- The Judge that the mother established a fairly arguable case of appealable error and for the setting aside of the impugned orders by reason of the injustice to her, and potential detriment to the children, which, it can be argued, will occur if the appeal is not permitted to be prosecuted.
Summary of Conclusions
- The applicant mother explained her failure to comply with the directions which are the catalyst for the abandonment of her appeal by reason of the inactions of her then solicitors.
- The Appellate Court was satisfied:
- on the evidence before him that the mother took all reasonable steps in seeking to rectify the default when she became aware of it and thereafter undertook all steps required of her in a timely fashion.
- that the mother raised substantial issues on the appeal, including for example in respect of equal shared parental responsibility which in turn, of course, has ramifications for the exercise of the court’s powers pursuant to Part VII of the Act.
- that the issues raised in asserting appealable error lead, if successful, to sustainable arguments that the impugned orders should be set aside.
- that the respondent points to no hardship that, subject to satisfaction of s 117(2A) of the Act, cannot be compensated by an order for costs save, of course for him being subject to appeal proceedings. However, if otherwise justice points to an appeal being heard, that is a prejudice suffered potentially by every litigant.
- It was noted that there was an offer to settle this application under cover of a letter directed to the father’s solicitors on 27 February 2017. It was made clear in that letter that it would be sought to be tendered before me on the question of costs. The letter invited the father to consent to the application for reinstatement and, in referring to the recent decision of Molloy contended that “it is likely that court will reinstate our appeal”.
- Justice Ryan in Molloy & Molloy  FamCAFC 264 (14 December 2016) said at paragraph 18:
I do not accept the argument advanced by the solicitors that the respondent properly advised should have conceded the application. For that proposition to be made good, the respondent needed to be in possession of the entire facts. As has been established, the material upon which the solicitors relied, until this morning, was misleading and provided an explanation which by reference to the facts known to the respondent did not withstand scrutiny. A further explanation by the partner appearing with the relevant solicitor has shown that had the entirety of the facts been known and made available to the respondent before today, it may well have been that the respondent should have conceded the application. However, on the basis of the material known to the respondent until the commencement of the hearing this morning the same cannot be said.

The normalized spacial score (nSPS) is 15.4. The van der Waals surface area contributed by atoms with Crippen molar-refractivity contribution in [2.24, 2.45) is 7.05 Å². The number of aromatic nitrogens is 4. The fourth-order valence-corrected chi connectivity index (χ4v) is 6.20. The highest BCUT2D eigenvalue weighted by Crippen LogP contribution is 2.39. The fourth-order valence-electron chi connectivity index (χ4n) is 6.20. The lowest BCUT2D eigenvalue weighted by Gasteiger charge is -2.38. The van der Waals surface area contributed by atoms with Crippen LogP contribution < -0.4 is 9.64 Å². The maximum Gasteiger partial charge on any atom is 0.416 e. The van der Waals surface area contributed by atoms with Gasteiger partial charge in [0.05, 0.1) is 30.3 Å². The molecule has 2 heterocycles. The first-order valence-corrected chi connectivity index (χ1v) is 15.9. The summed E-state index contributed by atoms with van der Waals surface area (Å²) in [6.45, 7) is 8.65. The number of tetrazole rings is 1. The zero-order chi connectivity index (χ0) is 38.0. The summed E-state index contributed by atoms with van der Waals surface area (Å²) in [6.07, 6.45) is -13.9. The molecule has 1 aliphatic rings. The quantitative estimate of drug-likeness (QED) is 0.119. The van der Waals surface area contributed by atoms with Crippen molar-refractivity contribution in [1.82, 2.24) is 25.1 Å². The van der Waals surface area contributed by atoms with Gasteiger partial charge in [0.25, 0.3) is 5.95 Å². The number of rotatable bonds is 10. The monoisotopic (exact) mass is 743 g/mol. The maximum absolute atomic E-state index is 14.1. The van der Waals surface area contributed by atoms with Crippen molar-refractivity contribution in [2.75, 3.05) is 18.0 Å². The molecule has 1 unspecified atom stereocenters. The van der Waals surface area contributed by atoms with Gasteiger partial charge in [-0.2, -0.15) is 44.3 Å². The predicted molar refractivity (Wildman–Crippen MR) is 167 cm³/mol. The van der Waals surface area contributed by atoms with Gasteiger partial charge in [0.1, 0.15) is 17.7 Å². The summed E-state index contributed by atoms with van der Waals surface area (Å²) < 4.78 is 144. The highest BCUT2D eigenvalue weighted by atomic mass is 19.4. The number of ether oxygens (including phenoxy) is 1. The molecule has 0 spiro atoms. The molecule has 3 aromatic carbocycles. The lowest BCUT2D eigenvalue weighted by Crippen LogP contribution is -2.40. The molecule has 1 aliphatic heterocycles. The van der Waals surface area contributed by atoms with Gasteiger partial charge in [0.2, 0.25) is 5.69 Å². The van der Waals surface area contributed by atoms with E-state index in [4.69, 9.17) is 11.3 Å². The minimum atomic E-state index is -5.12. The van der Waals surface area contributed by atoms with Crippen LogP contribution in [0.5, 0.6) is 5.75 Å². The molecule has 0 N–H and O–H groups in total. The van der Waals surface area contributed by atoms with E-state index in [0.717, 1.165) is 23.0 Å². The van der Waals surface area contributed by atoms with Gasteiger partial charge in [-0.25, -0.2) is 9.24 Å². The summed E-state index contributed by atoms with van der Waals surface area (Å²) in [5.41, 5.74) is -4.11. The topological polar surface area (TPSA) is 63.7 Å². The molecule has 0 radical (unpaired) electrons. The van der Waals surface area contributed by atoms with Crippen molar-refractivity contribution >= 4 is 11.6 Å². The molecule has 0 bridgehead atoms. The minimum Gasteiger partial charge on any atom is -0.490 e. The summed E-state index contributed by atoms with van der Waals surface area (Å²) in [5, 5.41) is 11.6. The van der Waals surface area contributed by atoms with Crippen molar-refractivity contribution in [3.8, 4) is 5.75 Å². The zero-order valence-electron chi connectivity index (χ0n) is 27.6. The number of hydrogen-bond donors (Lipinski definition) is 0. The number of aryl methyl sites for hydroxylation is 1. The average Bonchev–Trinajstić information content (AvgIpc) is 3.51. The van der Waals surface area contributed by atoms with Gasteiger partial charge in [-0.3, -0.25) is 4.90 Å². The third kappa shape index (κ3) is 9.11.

- In that case, the solicitors were to pay the respondent’s costs of this application in the amount sought. However, if a respondent properly advised should have conceded the application, then perhaps costs may be awarded.
- In Sellink, Murray J said, “It seems to me appropriate that any considerations flowing from that particular letter should be left to the question of costs which I have reserved to the Full Court.”
- Costs were reserved. If costs were ultimately made, the mother indicated that she would seek those from her former solicitor. Consequently, they should be given appropriate procedural fairness to respond to any application. This would be considered at or after the appeal.
This article does not represent the views of the firm. It a case note based on a decision made by the Full Court of the Family Court in relation to family law property case appeal involving issues of reinstating an appeal and costs.